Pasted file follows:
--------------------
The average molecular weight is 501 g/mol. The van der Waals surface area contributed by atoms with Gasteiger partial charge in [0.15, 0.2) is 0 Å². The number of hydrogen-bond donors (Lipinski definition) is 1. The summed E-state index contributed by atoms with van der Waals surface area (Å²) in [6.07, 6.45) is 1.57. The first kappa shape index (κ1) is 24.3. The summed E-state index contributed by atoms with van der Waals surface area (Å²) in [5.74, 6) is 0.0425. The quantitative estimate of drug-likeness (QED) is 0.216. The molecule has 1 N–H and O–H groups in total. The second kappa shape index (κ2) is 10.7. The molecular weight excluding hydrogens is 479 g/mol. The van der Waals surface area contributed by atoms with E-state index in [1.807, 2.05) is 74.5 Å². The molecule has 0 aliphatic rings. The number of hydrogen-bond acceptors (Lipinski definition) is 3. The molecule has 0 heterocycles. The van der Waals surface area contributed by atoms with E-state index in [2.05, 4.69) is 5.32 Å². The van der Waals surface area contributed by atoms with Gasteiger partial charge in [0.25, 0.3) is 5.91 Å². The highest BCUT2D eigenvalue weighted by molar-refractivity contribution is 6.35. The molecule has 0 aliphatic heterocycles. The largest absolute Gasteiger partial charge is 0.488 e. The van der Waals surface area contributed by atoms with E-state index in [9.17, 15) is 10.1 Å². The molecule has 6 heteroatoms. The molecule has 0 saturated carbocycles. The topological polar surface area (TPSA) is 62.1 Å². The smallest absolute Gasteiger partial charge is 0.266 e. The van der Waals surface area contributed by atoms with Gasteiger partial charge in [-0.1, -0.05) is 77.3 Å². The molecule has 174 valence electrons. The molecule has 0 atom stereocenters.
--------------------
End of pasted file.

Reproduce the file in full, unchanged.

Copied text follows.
The average molecular weight is 501 g/mol. The van der Waals surface area contributed by atoms with Gasteiger partial charge in [0.15, 0.2) is 0 Å². The number of hydrogen-bond donors (Lipinski definition) is 1. The summed E-state index contributed by atoms with van der Waals surface area (Å²) in [6.07, 6.45) is 1.57. The first kappa shape index (κ1) is 24.3. The summed E-state index contributed by atoms with van der Waals surface area (Å²) in [5.74, 6) is 0.0425. The quantitative estimate of drug-likeness (QED) is 0.216. The molecule has 1 N–H and O–H groups in total. The second kappa shape index (κ2) is 10.7. The molecular weight excluding hydrogens is 479 g/mol. The van der Waals surface area contributed by atoms with E-state index in [1.807, 2.05) is 74.5 Å². The molecule has 0 aliphatic rings. The number of hydrogen-bond acceptors (Lipinski definition) is 3. The molecule has 0 heterocycles. The van der Waals surface area contributed by atoms with E-state index in [2.05, 4.69) is 5.32 Å². The van der Waals surface area contributed by atoms with Gasteiger partial charge in [0.25, 0.3) is 5.91 Å². The highest BCUT2D eigenvalue weighted by molar-refractivity contribution is 6.35. The molecule has 0 aliphatic heterocycles. The largest absolute Gasteiger partial charge is 0.488 e. The van der Waals surface area contributed by atoms with E-state index in [9.17, 15) is 10.1 Å². The molecule has 6 heteroatoms. The molecule has 0 saturated carbocycles. The topological polar surface area (TPSA) is 62.1 Å². The smallest absolute Gasteiger partial charge is 0.266 e. The van der Waals surface area contributed by atoms with Gasteiger partial charge in [-0.1, -0.05) is 77.3 Å². The molecule has 174 valence electrons. The molecule has 0 atom stereocenters.